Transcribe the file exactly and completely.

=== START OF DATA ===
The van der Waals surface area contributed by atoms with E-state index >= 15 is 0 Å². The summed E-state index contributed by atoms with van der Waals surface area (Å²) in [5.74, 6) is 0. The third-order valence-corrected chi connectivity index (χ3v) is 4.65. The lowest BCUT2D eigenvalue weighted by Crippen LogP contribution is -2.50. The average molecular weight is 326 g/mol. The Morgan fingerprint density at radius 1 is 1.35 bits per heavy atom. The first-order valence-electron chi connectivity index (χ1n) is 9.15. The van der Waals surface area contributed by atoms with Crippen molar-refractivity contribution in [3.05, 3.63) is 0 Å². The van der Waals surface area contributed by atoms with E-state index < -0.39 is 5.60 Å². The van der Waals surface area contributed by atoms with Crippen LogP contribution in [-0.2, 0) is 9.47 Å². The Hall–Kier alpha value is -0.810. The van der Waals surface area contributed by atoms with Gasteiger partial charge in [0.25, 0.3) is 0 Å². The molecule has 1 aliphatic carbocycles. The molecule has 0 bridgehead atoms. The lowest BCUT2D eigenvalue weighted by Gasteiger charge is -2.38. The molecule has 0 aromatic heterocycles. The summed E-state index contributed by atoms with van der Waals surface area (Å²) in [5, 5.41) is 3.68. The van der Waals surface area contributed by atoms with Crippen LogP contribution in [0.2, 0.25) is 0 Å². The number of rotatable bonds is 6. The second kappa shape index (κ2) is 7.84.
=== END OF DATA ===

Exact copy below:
The van der Waals surface area contributed by atoms with E-state index >= 15 is 0 Å². The summed E-state index contributed by atoms with van der Waals surface area (Å²) in [5.74, 6) is 0. The third-order valence-corrected chi connectivity index (χ3v) is 4.65. The lowest BCUT2D eigenvalue weighted by Crippen LogP contribution is -2.50. The average molecular weight is 326 g/mol. The Morgan fingerprint density at radius 1 is 1.35 bits per heavy atom. The first-order valence-electron chi connectivity index (χ1n) is 9.15. The van der Waals surface area contributed by atoms with Crippen molar-refractivity contribution in [3.05, 3.63) is 0 Å². The van der Waals surface area contributed by atoms with E-state index < -0.39 is 5.60 Å². The van der Waals surface area contributed by atoms with Crippen LogP contribution in [-0.2, 0) is 9.47 Å². The Hall–Kier alpha value is -0.810. The van der Waals surface area contributed by atoms with Gasteiger partial charge in [0.25, 0.3) is 0 Å². The molecule has 1 aliphatic carbocycles. The molecule has 0 bridgehead atoms. The lowest BCUT2D eigenvalue weighted by Gasteiger charge is -2.38. The molecule has 0 aromatic heterocycles. The summed E-state index contributed by atoms with van der Waals surface area (Å²) in [5, 5.41) is 3.68. The van der Waals surface area contributed by atoms with Crippen LogP contribution in [0.2, 0.25) is 0 Å². The number of rotatable bonds is 6. The second kappa shape index (κ2) is 7.84.